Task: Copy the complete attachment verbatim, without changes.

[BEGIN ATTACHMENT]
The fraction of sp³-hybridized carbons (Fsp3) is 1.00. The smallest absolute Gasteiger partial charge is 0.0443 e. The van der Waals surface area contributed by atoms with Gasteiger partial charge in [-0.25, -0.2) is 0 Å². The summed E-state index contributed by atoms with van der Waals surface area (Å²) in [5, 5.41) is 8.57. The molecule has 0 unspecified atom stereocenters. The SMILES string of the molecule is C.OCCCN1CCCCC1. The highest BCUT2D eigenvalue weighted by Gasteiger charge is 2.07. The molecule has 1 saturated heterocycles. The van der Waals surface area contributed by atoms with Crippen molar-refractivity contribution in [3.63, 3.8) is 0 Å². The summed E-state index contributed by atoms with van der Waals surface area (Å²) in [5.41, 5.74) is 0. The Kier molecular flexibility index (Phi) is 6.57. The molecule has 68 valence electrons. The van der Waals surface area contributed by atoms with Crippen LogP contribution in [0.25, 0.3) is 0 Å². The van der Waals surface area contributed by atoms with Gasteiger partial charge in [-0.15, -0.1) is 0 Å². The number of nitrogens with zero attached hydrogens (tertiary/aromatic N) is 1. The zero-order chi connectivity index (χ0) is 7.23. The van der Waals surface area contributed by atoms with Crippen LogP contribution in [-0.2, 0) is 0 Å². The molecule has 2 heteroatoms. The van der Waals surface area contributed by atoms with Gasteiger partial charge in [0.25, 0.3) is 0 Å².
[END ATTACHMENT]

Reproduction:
The fraction of sp³-hybridized carbons (Fsp3) is 1.00. The smallest absolute Gasteiger partial charge is 0.0443 e. The van der Waals surface area contributed by atoms with Gasteiger partial charge in [-0.25, -0.2) is 0 Å². The summed E-state index contributed by atoms with van der Waals surface area (Å²) in [5, 5.41) is 8.57. The molecule has 0 unspecified atom stereocenters. The SMILES string of the molecule is C.OCCCN1CCCCC1. The highest BCUT2D eigenvalue weighted by Gasteiger charge is 2.07. The molecule has 1 saturated heterocycles. The van der Waals surface area contributed by atoms with Crippen molar-refractivity contribution in [3.63, 3.8) is 0 Å². The summed E-state index contributed by atoms with van der Waals surface area (Å²) in [5.41, 5.74) is 0. The Kier molecular flexibility index (Phi) is 6.57. The molecule has 68 valence electrons. The van der Waals surface area contributed by atoms with Crippen LogP contribution in [0.25, 0.3) is 0 Å². The van der Waals surface area contributed by atoms with Gasteiger partial charge in [-0.15, -0.1) is 0 Å². The number of nitrogens with zero attached hydrogens (tertiary/aromatic N) is 1. The zero-order chi connectivity index (χ0) is 7.23. The van der Waals surface area contributed by atoms with Crippen LogP contribution in [-0.2, 0) is 0 Å². The molecule has 2 heteroatoms. The van der Waals surface area contributed by atoms with Gasteiger partial charge in [0.25, 0.3) is 0 Å².